When Gerry Donahue ’22 toured UNH’s InterOperability Lab (IOL) during a visit to campus as a prospective student a few years ago, the New Hampshire resident’s sense of geography failed him momentarily.
“I was thinking, ‘wow, it seems like I’m in Silicon Valley,’” Donahue, now a sophomore, says.
The lab, on the edge of campus in downtown Durham, can indeed give off Silicon Valley vibes. That’s thanks to the titans of the data communications industry that routinely come to the UNH facility to test their products — partners that have included Apple, Google, Microsoft, Dell, Cisco and Nokia.
But the lab can also be a direct pathway to Silicon Valley itself — and plenty of other global employment hotbeds — for the more than 100 students who make up its workforce at any given time.
“I have found the students I work with there to be incredibly bright,” says Thomas Lewis, Power over Ethernet (PoE) applications and marketing manager at Texas Instruments. “They bring into every interaction a level of excitement you just don’t get working with a standard test house. It’s a phenomenal asset to the community and UNH.” Texas Instruments, which has a design center in Manchester, most recently worked closely with the IOL on the IEEE 802.3bt PoE standard and Ethernet Alliance GEN2 test suite.
IOL director Jeff Lapak ’04, ’13G describes the lab as a third-party test house that helps companies bring products to market faster while making sure those products work well together. The lab provides a neutral space for companies to test their products against each other in order to confirm compatibility in the real world — read, interoperability — and also focuses heavily on conformance, helping ensure that corporations are meeting critical industry specifications and standards.
The lab isn’t ostentatious — it’s replete with bundles of blue-and-white wires hanging from the ceiling, computer monitors with illuminated scrolling green text and racks of tiny metal and electrical parts strewn throughout the space. But the test work taking place there has a significant impact on the data communications industry worldwide.
Companies come from around the world to test their products at the IOL, massive international companies that are otherwise “trying to go head-to-head with each other and win the market,” Lapak says. The IOL worked directly with 183 companies last year.
The lab is the only one of its kind in the country. It is entirely industry-funded, so it costs the university nothing, and it handles a wide range of technologies, a significant advantage over most test houses that specialize in one area.
It also grew organically, from humble beginnings. In 1988, UNH’s Research Computing Center (RCC) was testing data equipment from a pair of vendors — one of which was Prime Computing — that it discovered was not interoperable. The RCC brought the vendors together and brokered a solution. And that’s when the lightbulb went off for founders William Lenharth ’69, ’74G, ’78G and Barry Reinhold ’81, ’88G.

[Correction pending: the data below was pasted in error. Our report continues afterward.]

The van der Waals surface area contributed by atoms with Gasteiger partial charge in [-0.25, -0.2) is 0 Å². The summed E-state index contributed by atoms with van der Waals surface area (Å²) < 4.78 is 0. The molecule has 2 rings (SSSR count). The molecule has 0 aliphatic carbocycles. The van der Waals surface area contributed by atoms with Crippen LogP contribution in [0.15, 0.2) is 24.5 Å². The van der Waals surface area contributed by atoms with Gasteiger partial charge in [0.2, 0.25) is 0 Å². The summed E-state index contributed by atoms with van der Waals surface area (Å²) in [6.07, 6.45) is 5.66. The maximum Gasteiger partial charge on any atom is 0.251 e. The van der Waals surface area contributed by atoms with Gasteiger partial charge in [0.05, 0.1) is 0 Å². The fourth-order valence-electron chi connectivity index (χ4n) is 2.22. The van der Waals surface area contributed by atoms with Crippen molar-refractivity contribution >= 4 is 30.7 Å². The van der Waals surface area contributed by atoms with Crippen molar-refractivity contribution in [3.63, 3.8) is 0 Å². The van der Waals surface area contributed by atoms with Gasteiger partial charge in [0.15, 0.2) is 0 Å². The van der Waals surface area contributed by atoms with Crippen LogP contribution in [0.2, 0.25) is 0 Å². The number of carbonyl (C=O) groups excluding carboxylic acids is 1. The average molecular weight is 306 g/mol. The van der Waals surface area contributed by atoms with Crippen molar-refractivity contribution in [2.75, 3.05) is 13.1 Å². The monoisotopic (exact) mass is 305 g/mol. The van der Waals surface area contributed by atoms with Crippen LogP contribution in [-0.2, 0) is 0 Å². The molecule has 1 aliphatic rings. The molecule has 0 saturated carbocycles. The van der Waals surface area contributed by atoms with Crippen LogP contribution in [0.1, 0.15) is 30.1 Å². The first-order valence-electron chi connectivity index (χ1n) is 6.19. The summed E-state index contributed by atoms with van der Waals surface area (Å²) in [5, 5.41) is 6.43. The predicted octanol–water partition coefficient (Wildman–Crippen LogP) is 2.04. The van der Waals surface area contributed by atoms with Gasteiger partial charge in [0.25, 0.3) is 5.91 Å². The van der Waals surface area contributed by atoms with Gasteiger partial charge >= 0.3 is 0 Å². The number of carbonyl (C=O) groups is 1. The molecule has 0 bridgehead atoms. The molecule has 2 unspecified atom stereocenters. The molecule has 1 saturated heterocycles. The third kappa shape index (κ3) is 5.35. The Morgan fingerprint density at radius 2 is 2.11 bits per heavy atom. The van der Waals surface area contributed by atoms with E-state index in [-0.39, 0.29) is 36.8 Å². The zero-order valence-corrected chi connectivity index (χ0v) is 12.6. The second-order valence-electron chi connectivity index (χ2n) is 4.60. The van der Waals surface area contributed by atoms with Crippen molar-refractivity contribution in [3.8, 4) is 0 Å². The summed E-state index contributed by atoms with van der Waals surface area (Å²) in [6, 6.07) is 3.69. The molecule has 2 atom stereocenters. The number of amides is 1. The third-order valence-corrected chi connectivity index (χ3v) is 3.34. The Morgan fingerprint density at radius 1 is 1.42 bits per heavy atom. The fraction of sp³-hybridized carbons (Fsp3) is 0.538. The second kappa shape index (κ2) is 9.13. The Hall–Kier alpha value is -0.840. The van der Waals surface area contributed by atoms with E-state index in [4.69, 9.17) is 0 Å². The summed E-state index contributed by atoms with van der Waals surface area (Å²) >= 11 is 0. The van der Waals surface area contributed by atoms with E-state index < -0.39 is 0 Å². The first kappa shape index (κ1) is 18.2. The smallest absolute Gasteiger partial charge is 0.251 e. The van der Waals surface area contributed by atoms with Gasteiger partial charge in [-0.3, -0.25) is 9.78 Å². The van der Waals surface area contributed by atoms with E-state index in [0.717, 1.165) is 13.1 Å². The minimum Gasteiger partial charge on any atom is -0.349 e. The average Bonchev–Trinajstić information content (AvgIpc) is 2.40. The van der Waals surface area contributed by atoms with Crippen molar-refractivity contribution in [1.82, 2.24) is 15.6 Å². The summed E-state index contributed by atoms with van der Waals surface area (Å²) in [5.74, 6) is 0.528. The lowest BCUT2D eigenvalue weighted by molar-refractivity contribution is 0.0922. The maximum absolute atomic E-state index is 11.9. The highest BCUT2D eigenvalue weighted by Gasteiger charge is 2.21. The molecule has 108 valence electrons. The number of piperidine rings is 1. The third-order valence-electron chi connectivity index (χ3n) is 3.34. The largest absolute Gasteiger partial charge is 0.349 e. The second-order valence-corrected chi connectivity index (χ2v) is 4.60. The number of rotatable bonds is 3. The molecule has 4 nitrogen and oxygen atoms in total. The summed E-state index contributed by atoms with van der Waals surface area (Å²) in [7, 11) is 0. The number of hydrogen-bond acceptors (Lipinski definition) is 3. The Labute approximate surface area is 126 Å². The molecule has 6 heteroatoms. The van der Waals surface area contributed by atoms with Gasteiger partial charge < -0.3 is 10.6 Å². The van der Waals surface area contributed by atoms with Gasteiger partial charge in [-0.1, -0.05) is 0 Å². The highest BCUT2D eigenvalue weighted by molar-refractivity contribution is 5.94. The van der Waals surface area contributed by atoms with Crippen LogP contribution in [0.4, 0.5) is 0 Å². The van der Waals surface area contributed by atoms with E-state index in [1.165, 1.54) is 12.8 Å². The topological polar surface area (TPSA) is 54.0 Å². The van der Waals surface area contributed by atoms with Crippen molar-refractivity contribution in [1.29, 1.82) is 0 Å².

“Prime said, ‘you fixed it for us and saved us a lot of money; can you do it again?’ We took that concept and we just keep adding technologies and companies to it,” Lapak says. “We got lucky in that 30 years ago, the [UNH] administration saw this as beneficial to students on the career side.”
Through all the growth and success, the IOL’s focus has remained steadfastly on the students. And though about 80% of the 100-plus student workforce is made up of engineering and computer science majors, the other 20% come from all majors across the university.
Students perform the vast majority of the testing work done in the lab, which allows them to interface directly with recognizable global brands on a regular basis, opening the door for employment opportunities virtually the moment they receive their diploma.
“You’ll get a job. It’s all but guaranteed as a student if you want to go into the field,” says Lapak, who noted that the lab has a “99.9%” job placement rate. “A big part of that is they’ve been working with companies for three or four years, so I usually don’t even need to help make connections for the students — they have a network of people they’ve worked with who want them to come work for them.”
Donahue, now a computer science major, was so impressed with his initial tour that, once admitted, he began working at the IOL the week after he graduated from high school. He has secured an internship with Intel in California this summer.
“I think the best part about the lab is the experience you get,” says Donahue. “You’re testing devices, you’re learning protocol, you’re going through training — it’s real-world experience, and it also works alongside what you’re learning in the classroom.”
Hannah Dukeman, a senior information technology major, has no shortage of post-UNH options, thanks in large part to her work with the lab.
“It’s nice to be able to get your name out there, because you’re constantly talking with companies,” says Dukeman. “I have people who are reaching out and saying, ‘we’ve worked with you for years, what are you planning on doing?’ It’s an awesome experience, and I really do feel like I have a leg up.”